Was at a party today and found myself aghast that I couldn’t pull John Coltrane’s piano MVP out of my head for at least 2 hours. Sorry, McCoy Tyner – you’d think after seeing you three times it’d be emblazened into my brain forever. I may need to start poring back over my old Jazz tracks again and brush up. I couldn’t remember drummer Tony Williams’ first name either – saw him at Yoshi’s in San Francisco – amazing how his playing commented on everything that was going on melodically – died way too young right after I saw him.
Here’s Tony with Mcoy – pretty sick
I remember back in ’91 or so when I popped in Coltrane’s Giant Steps for the first time (which was pre-McCoy and the quartet) and couldn’t make heads or tails of it, but I eventually stuck with it until I could sing every note and it became second nature to me. It was work, but well worth it – my first stab at understanding Jazz and as good place as any for anyone to start.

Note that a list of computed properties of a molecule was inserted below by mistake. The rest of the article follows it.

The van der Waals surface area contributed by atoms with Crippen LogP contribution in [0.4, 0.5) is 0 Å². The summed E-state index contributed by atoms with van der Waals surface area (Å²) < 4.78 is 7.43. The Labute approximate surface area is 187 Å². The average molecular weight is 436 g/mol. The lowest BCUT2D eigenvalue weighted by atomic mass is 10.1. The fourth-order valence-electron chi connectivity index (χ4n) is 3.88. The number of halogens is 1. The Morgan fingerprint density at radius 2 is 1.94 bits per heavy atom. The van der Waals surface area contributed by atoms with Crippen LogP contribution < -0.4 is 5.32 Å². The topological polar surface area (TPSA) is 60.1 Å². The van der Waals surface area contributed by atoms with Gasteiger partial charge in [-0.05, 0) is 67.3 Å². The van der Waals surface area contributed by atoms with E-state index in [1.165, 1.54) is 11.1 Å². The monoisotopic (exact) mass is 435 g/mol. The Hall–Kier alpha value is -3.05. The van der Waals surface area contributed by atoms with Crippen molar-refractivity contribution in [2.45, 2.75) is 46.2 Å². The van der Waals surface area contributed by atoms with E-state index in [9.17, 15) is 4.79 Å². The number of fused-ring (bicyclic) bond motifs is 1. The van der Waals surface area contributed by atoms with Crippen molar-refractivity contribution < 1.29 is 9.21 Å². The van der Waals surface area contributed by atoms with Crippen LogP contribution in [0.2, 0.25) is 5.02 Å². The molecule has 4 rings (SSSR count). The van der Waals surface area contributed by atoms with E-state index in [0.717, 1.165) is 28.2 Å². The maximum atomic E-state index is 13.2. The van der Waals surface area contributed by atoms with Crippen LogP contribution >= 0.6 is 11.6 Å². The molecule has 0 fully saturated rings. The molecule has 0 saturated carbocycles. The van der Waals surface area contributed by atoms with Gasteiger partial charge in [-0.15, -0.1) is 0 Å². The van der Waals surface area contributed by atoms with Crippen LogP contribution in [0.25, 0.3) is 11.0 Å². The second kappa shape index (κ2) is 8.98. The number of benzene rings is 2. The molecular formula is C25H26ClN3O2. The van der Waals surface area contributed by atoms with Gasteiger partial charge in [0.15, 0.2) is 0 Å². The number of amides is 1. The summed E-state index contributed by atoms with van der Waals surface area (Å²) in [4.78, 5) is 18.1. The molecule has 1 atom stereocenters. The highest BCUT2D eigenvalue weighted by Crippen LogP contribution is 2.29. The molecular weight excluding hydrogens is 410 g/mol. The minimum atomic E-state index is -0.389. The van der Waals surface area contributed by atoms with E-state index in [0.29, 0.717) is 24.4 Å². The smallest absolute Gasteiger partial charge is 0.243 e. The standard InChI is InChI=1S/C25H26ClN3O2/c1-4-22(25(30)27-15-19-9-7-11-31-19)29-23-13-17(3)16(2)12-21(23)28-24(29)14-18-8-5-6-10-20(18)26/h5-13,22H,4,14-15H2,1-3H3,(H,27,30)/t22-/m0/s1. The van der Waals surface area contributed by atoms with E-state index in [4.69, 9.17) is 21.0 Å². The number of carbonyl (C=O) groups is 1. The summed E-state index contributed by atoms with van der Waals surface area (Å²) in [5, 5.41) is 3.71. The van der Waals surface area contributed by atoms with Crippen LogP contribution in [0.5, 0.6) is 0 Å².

Of course, this will always be my fave track from that album – Naima – sheer beauty
The classic Coltrane quartet – John Coltrane – Tenor Sax, McCoy Tyner – Piano, Jimmy Garrison – Bass, Elvin Jones – Drums
If I’m trying to be impressive, I’ll tell you that this is a great example of a pedal point
: a single tone usually the tonic or dominant that is normally sustained in the bass and sounds against changing harmonies in the other parts
That’s about as educated as I can sound musically – but it’s the listening that really counts